How to make a custom shower curtain using a flat sheet and an old shower curtain as a template — then embellish as desired!
When I was working our recent guest bathroom makeover, I wanted to find a simple, feminine shower curtain to offset some of the harder, industrial and metal lines our bathroom. Everything I found was either too feminine (covered in flowers) or way too expensive. Then I realized, “Hey. I can sew. I’ll make one!”
This is a really easy project if you can sew a straight line. And it can be customized however you like — the kinds of trims that exist are practically endless — flowers, sequins, giant ric-rac, and pom poms are just the beginning.
Old shower curtain for a template
Full flat sheet
Trim (I used this flower trim — you can buy it by the yard in store)
Ruler, cutting mat, rotary cutter
Scissors (if you don’t have the ruler, mat, and cutter)
Disappearing ink pen
Sewing machine with buttonhole attachment
You are going to use a standard shower curtain as a template for this project. I used the one I was replacing. It didn’t match our new decor, and once I took it down and looked at it closely, I realized it was getting super grimy. Gross!
Start by laying your flat sheet out on the floor and placing your slower curtain on top of it. The wider “top” hem of your sheet will end up as the bottom hem of your shower curtain, so place the shower curtain so its bottom hem is aligned with the wider hem of the sheet. (You can sort of see this in the below photo — that wider hem is at the top of the frame and the bottom of the shower curtain is aligned with it.) You can also align with one side, so you only have to re-hem the other side and the top.
You then want to trim off the excess sheet and re-hem the edges. To calculate how much sheet to trim off, use a large ruler to measure how much extra sheet you have. Trim that much off, MINUS 1.5″ for the sides and 3″ for the top. You will use this extra fabric for the hem.
The side hem of my shower curtain was .75″ wide and my top hem was 1.5″ wide. That’s why I made sure to leave 1.5″ and 3″ of fabric, so I could fold under twice and hem.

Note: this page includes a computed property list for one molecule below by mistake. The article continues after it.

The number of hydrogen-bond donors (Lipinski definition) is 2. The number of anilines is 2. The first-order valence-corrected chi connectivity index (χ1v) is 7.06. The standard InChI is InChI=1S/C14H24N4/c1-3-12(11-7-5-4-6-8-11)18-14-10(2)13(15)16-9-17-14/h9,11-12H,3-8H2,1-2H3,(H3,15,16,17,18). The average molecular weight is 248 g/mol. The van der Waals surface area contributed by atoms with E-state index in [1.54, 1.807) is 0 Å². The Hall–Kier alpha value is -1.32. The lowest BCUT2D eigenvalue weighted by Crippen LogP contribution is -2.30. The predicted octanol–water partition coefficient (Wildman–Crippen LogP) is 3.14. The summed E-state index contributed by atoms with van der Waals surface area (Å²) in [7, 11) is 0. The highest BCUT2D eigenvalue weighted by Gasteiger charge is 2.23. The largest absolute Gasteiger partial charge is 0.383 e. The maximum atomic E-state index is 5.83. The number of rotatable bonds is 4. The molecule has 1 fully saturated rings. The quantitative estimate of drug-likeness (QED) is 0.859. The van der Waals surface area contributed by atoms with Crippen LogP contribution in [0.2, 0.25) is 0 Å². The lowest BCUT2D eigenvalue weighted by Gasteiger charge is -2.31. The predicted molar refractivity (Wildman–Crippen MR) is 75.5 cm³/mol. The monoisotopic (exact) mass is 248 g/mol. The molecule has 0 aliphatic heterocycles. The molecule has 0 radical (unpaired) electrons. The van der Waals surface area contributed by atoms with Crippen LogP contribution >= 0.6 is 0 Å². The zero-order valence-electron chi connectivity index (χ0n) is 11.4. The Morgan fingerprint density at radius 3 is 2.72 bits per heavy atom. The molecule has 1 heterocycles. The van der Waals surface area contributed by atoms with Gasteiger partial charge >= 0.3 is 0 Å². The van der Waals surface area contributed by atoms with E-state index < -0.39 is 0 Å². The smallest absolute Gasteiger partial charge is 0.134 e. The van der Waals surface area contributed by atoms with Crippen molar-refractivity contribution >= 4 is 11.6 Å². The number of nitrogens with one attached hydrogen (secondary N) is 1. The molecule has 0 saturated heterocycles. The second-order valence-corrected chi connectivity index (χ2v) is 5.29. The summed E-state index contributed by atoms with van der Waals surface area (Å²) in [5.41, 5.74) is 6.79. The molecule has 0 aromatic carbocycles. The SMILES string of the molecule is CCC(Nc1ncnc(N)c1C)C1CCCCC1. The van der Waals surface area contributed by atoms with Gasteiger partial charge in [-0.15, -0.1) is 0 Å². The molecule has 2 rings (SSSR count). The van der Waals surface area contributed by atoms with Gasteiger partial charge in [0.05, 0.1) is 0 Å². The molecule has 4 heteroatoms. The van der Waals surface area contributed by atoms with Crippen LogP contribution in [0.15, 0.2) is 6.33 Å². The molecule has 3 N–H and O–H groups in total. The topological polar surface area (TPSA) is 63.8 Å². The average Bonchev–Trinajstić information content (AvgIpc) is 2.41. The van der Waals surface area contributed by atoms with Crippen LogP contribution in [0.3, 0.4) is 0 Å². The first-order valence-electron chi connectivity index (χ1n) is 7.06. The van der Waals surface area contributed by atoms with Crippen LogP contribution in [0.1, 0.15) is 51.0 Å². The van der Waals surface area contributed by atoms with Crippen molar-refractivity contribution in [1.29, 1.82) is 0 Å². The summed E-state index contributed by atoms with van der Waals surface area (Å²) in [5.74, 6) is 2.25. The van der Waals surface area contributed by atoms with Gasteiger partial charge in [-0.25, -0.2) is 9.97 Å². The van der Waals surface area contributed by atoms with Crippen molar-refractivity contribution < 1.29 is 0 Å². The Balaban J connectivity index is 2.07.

To trim my sheet, I folded as carefully as possible and then used my ruler and rotary cutter to make a nice straight line. But you could also draw a line and cut with regular scissors (but seriously — invest in a mat, ruler, and rotary cutter. I use them all the time, and not just for sewing!)
Once you have cut off the edges, fold under twice and hem.
To make the holes for the shower curtain hooks, I used my buttonhole attachment on my sewing machine! So easy and sturdy. To mark where my holes needed to go, I used my old shower curtain as a template. I just used pins to mark where the holes should go. (You can see how gross my old shower curtain was in these photos! Ew!)
If you haven’t used your buttonhole attachment before, make sure to give it a shot before attempting it on your pristine sheet. Your sewing machine manual should have all the instructions for making a buttonhole.
I used a 1″ button for my holes, which was more than enough to slip the shower curtain hooks through. This part definitely took the longest, only because making a buttonhole is not the quickest thing on my machine.
Once you’re finished with your holes, lay your sheet back on the floor. You’ll want to draw a line using disappearing ink so you know where to attach your trim and so it’s straight! I attached mine starting 24″ from the top of the shower curtain. I drew one line across the width of my curtain, sewed on the line of trim, drew my second line 2″ below that, etc.
Once you have your line drawn, sew on your trim. The trim I used had a mesh backing for attaching — it took a bit of finagling not to sew over the flowers themselves, but I just went slowly and it wasn’t too hard. I probably could have even hot-glued it!